Everybody prays when they are freaking out, in a difficult situation or dealing with a tragedy. We naturally lift up our concerns during those times when we face weakness head on. Unfortunately, if one were to look at the prayers of most Christians during these moments, they would see something surprising.
We tend to think that God should strengthen us so we get what WE WANT.
God give me the strength to control my kids, my husband, my finances, etc. God let this situation pass so I can get back to my normal routine. We want God’s power in our life so we can control the situations we don’t think God is doing a good enough job controlling.
We ask God to change our circumstances rather than transform and shape our heart.
Stability, gratitude, and generosity are markers of spiritual maturity. God never promises for a believer’s life to be easy and free of troubles. The purpose of a walk with God is not status quo.
Stability shouldn’t be mistaken for predictability, the absence of difficulty or a life void of weakness. Rather, we can witness if stability is taking root in our character by judging how we react, or in some cases overreact, to the circumstances around us. Do we rely on God’s grace when our strength isn’t enough?
Stability measures the way we walk by faith and not by sight.
The emotions we feel towards the circumstances we face are very important. They can serve as markers towards our growth.
This in no way undermines the legitimate emotions of worry, grief, anger or disappointment, but instead, it helps us measure the condition of our hearts in response to the circumstances that often damage it.
We think self-control happens as a result of sheer will power and is not a fruit of the Spirit. But, today’s Scripture reminds us that sober mindedness and self-control are needed for our prayers. There needs to be a level of endurance in the situations we face. Controlling yourself is critical for surrendering yourself.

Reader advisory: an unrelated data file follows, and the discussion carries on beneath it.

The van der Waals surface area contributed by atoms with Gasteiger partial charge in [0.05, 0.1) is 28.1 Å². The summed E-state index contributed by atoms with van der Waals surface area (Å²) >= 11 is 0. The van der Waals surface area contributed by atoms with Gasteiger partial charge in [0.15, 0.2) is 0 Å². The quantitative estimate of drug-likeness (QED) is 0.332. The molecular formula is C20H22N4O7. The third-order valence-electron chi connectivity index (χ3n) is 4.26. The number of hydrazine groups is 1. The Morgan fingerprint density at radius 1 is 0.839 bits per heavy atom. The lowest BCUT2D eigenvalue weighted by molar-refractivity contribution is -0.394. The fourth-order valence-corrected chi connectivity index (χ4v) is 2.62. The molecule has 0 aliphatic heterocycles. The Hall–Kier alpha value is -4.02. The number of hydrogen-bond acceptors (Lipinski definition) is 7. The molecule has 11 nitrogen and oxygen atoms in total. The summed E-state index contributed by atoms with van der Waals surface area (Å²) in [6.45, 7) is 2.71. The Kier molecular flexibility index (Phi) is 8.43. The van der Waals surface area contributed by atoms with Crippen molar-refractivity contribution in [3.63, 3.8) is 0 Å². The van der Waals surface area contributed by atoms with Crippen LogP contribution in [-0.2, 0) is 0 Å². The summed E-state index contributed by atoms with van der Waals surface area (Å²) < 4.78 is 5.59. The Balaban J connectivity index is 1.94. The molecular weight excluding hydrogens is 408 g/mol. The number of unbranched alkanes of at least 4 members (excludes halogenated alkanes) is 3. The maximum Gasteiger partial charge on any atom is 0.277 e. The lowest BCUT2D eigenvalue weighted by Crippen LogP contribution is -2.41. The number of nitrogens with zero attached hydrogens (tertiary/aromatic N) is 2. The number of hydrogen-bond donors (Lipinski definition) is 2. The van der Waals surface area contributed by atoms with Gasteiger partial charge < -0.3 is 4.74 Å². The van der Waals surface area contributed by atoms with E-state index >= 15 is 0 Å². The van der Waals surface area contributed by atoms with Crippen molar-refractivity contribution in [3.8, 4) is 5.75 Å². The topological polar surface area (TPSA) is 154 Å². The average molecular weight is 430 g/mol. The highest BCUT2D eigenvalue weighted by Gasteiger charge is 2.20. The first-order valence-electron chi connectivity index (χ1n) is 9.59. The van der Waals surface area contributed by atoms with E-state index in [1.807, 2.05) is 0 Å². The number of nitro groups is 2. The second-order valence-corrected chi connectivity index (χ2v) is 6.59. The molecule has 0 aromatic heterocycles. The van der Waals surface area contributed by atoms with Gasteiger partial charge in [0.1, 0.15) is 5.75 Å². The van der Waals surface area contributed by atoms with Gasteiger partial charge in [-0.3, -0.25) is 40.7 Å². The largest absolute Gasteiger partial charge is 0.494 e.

- Ask God to open your eyes to areas where you are struggling to exhibit stability, gratitude, and generosity.
God, I want my life to be marked by stability, gratitude, and generosity. Do the work on my heart in order to get me there. Help me to realize I sometimes cannot control my circumstances, but I can take ownership in regards to my response to those circumstances. In Your name, Jesus. Amen.
“We can ignore even pleasure. But pain insists upon being attended to. God whispers to us in our pleasures, speaks in our conscience, but shouts in our pains: it is his megaphone to rouse a deaf world.” –C.S. Lewis from The Problem of Pain
The righteous cry out, and the Lord hears them; he delivers them from all their troubles. The Lord is close to the brokenhearted and saves those who are crushed in spirit. Psalm 34:17-18
It’s funny how God brings two complete opposites together. My wife is a morning person. She’s chipper as soon as her feet hit the floor. Not me. Most days I’m like a groggy grizzly bear who has just risen from a month long hibernation.
The slightest noise will wake my wife up. Not me. I’ve slept through hurricanes, fire alarms, thunderstorms, barking dogs and crying babies. Side note to new fathers: never yawn, stretch and say, “What a blessing…our newborn didn’t even make a peep” to your bloodshot eyed wife. This never ends well.